Have I mentioned how important sleep is? Just another reason to catch enough shuteye–researchers have found that shift work (work that can disrupt normal sleep patterns like firefighting or long rounds in emergency rooms) can actually cause cancer by repeatedly disturbing the body’s internal clock. The internal clock is responsible for regulating circadian rhythms, a complex mechanism involved in many body functions including hormonal and neurological balance.

The study was carried out by the International Agency for Research on Cancer, the French-based cancer agency of the World Health Organization, which looked at several studies showing the links between shift work and cancer. In one study, it was found that women who work night shifts may have a 60 percent greater risk of developing breast cancer. In another study, tests in mice showed that circadian clock genes are disrupted in tumor cells. And in yet other studies, evidence shows that firefighters, who breathe in smoke, chemicals and dust and who also work shifts, have a higher risk of cancer and heart disease.

Scientists believe that the culprit in the cancer susceptibility may be the body’s response to light. The brain’s pineal gland produces melatonin, a hormone necessary for regulating the internal clock, and which also acts as a cancer fighting anti-oxidant. When repeatedly subjected to light and sleep deprivation, the body’s normal melatonin production is disrupted, which can lower the protective and balancing effects of melatonin.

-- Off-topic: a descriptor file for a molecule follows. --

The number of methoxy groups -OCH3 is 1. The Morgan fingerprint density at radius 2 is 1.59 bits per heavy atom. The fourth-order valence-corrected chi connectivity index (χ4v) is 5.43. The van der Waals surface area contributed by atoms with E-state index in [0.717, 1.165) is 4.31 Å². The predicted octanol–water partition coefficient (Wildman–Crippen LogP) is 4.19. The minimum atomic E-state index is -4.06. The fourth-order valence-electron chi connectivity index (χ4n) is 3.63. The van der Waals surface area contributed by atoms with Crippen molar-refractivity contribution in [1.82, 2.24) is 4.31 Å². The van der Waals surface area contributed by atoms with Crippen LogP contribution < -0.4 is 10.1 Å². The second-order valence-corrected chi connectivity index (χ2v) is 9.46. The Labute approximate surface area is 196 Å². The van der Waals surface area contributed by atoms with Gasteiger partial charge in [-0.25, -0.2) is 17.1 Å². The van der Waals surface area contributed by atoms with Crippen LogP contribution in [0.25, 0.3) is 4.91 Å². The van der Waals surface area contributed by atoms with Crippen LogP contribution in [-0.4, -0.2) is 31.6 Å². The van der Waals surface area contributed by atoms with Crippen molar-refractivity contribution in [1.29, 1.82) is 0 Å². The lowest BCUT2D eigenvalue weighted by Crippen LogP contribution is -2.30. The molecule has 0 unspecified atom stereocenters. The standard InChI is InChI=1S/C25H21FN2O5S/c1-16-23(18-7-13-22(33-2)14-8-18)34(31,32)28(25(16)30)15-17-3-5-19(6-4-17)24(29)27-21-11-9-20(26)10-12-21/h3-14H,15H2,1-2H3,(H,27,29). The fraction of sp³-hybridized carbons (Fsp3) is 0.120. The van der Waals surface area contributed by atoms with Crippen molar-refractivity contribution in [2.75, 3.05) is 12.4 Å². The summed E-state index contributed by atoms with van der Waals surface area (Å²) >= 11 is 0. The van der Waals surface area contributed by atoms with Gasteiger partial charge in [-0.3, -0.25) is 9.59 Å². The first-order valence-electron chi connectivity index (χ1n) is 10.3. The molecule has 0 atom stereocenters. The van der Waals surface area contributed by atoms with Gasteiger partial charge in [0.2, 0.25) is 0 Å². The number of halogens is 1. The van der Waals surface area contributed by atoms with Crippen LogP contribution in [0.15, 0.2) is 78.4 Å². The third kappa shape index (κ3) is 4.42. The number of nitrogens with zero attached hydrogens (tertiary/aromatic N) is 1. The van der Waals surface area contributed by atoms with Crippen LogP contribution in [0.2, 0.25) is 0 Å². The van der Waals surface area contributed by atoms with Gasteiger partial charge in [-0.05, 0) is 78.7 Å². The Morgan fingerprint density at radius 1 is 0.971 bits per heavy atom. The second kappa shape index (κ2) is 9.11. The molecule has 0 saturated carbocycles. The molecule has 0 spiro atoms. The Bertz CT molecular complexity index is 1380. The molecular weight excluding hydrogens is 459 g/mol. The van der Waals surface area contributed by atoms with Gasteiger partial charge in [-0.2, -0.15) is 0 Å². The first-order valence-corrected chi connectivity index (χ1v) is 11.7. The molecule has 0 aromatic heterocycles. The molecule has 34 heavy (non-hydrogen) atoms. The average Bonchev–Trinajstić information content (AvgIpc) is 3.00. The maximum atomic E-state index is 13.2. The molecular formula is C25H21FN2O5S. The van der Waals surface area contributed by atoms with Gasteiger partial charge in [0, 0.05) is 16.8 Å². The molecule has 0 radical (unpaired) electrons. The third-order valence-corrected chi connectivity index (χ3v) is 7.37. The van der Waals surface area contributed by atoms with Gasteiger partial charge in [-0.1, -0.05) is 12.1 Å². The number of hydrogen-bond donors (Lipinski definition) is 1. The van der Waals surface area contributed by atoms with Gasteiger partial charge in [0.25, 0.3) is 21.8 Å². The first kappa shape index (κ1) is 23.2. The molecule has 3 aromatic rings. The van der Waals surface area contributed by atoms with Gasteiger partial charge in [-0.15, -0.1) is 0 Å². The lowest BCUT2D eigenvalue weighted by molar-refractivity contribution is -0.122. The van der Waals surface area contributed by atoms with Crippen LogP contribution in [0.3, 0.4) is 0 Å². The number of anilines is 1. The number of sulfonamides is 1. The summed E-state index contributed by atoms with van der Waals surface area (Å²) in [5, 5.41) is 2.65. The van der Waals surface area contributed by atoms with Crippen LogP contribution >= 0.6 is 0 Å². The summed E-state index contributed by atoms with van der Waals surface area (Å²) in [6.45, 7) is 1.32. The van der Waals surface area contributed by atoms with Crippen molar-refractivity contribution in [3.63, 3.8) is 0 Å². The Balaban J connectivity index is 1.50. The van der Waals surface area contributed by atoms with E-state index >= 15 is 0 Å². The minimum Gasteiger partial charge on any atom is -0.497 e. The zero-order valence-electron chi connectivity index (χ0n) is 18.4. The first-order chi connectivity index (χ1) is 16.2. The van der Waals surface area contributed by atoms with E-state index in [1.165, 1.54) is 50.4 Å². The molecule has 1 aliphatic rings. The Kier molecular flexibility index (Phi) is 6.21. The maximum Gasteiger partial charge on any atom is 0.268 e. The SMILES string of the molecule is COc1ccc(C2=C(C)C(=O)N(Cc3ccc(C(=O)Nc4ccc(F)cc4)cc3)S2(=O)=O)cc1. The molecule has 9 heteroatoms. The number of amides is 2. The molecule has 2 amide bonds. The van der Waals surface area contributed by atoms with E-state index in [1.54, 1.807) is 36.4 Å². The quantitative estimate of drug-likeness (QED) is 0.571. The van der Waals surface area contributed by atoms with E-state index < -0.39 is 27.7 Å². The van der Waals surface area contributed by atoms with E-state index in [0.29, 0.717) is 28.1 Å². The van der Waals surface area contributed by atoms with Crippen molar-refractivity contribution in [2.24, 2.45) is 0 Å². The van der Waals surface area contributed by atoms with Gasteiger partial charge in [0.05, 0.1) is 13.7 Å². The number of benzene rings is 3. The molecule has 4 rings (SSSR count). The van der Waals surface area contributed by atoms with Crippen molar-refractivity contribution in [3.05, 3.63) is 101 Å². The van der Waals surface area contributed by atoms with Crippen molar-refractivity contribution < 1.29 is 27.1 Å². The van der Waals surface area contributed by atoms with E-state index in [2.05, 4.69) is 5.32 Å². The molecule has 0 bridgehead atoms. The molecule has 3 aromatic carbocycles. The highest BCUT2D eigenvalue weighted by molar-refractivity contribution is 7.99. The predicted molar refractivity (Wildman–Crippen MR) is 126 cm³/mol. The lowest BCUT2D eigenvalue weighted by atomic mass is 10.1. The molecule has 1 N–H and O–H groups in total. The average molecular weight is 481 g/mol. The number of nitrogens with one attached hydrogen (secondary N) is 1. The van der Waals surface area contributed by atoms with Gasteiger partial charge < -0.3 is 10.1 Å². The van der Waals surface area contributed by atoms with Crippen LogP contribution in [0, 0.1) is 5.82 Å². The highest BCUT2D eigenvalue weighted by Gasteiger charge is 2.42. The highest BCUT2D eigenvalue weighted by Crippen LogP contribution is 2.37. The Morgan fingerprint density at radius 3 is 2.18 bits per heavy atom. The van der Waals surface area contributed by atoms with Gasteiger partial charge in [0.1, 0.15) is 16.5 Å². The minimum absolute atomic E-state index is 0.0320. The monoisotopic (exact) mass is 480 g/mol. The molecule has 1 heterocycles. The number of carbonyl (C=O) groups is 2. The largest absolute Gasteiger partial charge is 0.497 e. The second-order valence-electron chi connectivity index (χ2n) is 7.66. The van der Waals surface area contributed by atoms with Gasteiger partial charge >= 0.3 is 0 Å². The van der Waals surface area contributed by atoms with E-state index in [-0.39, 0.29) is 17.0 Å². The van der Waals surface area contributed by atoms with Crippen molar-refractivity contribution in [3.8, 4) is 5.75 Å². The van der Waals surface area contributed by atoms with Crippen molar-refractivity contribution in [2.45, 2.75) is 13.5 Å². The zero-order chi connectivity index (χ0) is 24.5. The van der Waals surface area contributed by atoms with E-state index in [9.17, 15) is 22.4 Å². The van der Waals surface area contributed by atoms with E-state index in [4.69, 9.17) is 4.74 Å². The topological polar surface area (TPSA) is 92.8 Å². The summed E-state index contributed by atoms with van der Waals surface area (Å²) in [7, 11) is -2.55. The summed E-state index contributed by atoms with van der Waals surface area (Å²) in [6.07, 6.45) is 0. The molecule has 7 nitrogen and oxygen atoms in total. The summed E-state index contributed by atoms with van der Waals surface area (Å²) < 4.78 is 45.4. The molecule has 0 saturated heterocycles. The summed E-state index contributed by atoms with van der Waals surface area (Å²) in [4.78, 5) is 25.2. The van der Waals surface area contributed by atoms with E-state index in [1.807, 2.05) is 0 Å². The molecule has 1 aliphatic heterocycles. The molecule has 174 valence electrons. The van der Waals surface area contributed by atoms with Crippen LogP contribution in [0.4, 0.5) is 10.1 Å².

Careers that are primarily shift work include firefighting, health-care, industrial, transportation, communications, and hospitality. I’d also like to point out that regular late-night partying with stimulants and narcotics would also fall under the category of extreme shift work. The agency stresses, though, that these findings are preliminary, and that it would take another five years to understand the situation fully and what can be done about it.

Shift work is going to be with us forever. Some jobs just require round-the-clock availability, period. However, it’s important to get the sleep while you can. If you’re a shift worker, then you’ve got to try to get your seven to eight hours consecutively and consistently. These finding may help employers manage shift schedules more effectively, helping their employees, and their businesses, in the long run. Until then, try to get used to a regular sleep routine within the constraints of your work schedule–it’ll save you years of exhaustion, or worse.

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